Salvador Plascencia was born in Guadalajara, Mexico in 1976.


When I first heard Isabel Allende had written a novel about Zorro, I went crazy with excitement. Ms. Allende is one of my favorite authors and Zorro, one of my favorite and beloved characters. What a pairing! I wasn’t disappointed. Allende’s Zorro is wonderful.

Told from the point of view of a close friend of Zorro’s aka Don Diego de la Vega, the novel tells of Zorro’s origins from his birth to his time in Spain to his return to California. Diego is born to Don Alejandro de la Vega and Regina, a mestizo whose real name is Topurnia. The character of Regina is fascinating, she is herself a warrior, chosen by wolves and she meets Don Alejandro while storming the very mission he is there to defend. She teaches the young Diego the language of her people and takes him without her husband knowing to the Indian village where he learns of her people’s ways and traditions.

Ms. Allende’s storytelling leaves no detail unturned, we meet Diego’s milk brother Bernardo and learn of their strong bond of friendship, and we travel to Spain, a Spain during the Napoleonic era. Diego is wonderfully complex in learning to live with his duality both as Diego/Zorro and as a Spanish hidalgo/indigenous man. His concept of honor is developed early, his love for his mother’s people is deep, and his horror at the way the Dons treat indigenous people is captured perfectly by the author.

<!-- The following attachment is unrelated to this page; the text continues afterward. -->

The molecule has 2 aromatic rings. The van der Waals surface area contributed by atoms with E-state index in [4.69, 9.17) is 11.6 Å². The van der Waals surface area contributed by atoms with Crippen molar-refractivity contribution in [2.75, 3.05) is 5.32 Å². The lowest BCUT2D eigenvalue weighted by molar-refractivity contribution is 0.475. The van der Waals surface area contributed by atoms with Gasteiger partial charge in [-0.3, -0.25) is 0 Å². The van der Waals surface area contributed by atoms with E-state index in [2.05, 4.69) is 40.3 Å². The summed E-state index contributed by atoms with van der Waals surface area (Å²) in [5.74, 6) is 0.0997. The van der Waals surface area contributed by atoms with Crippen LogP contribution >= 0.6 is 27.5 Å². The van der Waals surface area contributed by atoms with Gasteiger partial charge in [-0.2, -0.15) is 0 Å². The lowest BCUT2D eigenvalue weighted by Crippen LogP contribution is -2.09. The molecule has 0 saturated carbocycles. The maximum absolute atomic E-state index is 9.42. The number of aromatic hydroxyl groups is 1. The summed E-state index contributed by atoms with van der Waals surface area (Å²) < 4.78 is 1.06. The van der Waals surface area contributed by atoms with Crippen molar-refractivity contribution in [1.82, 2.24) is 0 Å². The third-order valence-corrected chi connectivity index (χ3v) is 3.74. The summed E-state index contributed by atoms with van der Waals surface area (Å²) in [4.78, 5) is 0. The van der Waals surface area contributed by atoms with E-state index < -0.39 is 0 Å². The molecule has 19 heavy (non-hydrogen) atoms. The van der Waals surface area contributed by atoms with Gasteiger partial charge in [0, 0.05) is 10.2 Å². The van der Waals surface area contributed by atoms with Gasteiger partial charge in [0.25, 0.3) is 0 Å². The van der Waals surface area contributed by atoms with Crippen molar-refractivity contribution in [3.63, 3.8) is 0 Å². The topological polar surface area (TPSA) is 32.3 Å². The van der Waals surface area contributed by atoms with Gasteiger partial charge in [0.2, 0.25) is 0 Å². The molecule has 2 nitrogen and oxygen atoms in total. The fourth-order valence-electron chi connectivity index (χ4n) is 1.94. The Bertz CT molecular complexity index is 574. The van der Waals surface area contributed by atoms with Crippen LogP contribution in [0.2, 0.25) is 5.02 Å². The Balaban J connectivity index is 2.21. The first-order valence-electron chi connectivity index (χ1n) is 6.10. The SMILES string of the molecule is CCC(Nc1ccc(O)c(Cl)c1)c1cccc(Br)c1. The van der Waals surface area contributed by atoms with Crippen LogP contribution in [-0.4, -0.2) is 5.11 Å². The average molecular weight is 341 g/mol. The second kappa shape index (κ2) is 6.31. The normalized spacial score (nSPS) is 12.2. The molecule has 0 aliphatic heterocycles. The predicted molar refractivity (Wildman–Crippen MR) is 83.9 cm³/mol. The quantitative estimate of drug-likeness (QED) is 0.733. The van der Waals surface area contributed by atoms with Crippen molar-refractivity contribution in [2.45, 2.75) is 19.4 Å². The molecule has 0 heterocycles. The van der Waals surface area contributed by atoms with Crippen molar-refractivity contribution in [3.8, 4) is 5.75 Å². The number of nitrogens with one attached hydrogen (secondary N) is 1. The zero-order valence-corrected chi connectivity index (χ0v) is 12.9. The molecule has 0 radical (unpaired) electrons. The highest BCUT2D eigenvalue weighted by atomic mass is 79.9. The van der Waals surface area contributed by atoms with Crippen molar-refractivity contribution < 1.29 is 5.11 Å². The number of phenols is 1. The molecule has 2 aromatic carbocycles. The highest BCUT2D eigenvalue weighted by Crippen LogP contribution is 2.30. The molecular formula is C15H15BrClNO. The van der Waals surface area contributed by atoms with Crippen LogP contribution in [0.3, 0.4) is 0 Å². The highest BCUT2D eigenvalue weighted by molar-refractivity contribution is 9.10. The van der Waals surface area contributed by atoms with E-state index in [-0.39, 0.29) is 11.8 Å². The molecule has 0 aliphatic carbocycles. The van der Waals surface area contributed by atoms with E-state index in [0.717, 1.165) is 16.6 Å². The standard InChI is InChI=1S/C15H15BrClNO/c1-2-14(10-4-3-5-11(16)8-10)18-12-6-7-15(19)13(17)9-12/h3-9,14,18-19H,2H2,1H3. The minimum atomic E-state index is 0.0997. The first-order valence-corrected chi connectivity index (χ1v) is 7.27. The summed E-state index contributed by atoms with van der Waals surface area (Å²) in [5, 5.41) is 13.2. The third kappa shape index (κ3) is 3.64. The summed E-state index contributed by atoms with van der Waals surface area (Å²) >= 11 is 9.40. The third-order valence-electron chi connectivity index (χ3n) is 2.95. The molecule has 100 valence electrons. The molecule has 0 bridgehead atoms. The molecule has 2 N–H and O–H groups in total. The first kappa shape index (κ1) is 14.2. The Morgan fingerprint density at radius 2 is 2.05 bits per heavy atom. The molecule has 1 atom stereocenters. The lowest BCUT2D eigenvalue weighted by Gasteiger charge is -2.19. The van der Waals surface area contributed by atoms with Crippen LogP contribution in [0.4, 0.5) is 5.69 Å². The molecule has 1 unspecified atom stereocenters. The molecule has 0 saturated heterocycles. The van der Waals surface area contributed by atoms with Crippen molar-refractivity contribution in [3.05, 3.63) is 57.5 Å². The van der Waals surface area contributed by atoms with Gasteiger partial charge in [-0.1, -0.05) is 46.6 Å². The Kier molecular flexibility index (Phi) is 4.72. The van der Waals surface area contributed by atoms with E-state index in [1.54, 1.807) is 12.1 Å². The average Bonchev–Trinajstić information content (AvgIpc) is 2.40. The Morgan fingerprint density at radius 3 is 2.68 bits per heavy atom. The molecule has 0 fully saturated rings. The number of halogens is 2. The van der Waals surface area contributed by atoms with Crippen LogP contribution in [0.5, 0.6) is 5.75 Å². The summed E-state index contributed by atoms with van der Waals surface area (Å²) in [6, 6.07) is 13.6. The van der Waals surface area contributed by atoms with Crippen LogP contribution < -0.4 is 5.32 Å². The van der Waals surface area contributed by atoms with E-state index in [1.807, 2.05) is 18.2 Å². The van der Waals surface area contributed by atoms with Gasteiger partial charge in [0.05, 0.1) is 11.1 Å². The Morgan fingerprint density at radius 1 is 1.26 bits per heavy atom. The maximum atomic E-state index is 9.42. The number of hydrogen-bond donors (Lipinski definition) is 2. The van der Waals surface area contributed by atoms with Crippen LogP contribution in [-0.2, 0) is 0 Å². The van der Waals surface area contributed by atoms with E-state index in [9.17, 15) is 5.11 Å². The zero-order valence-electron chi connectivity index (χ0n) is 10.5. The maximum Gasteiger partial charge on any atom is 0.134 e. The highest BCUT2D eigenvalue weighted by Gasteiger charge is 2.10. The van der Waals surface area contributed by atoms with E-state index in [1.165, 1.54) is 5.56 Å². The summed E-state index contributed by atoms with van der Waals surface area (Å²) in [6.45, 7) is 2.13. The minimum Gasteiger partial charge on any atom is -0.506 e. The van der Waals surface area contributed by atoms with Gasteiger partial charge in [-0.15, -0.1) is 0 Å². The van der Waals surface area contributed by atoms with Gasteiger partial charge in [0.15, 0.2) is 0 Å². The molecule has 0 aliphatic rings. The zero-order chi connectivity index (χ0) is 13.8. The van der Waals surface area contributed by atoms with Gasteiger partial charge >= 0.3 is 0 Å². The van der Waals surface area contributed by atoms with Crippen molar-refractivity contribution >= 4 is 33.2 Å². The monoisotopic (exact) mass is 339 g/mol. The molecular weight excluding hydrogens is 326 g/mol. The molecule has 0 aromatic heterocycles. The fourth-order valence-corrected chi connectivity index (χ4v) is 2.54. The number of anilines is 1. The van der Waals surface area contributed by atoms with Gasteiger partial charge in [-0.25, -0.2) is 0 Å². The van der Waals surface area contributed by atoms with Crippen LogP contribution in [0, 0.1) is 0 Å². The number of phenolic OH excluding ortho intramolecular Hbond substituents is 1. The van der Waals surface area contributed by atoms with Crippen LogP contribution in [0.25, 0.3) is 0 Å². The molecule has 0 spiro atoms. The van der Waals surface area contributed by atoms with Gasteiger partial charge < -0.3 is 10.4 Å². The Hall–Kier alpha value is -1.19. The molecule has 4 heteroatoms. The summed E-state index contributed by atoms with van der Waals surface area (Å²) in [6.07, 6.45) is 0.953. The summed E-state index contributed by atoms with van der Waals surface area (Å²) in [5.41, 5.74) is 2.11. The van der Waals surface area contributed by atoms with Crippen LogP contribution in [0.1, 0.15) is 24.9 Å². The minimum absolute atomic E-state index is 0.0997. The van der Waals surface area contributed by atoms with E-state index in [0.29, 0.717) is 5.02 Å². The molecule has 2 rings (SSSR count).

We learn of his instruction in swordsmanship by the famed Escalante, which eventually leads to the joining of a secret society. There is intrigue, travel, romance, and betrayal. We even get to meet the famed pirate Jean Lafitte.

Isabel Allende offers a fresh, action-packed new dimension to her Zorro and he crackles with his new life in this fantastic and swashbuckling novel.

Villa and Zapata: A History of the Mexican Revolution

Villa and Zapata!

Those two generales so huge a part of our history, so often wondered about, quoted and misquoted, understood and misunderstood are brought to life in this book by Frank McLynn.

I bought the book for research and as part of my quest for a better understanding of the Mexican Revolution and was not disappointed. The book chronicles the Mexican Revolution, the beginnings of these two men who went on to become so much larger than life. McLynn also portrays many of the key players, like Porfirio Diaz, Francisco Madero, Pascual Orozco and others known and less known. There are maps, photos and details from documents.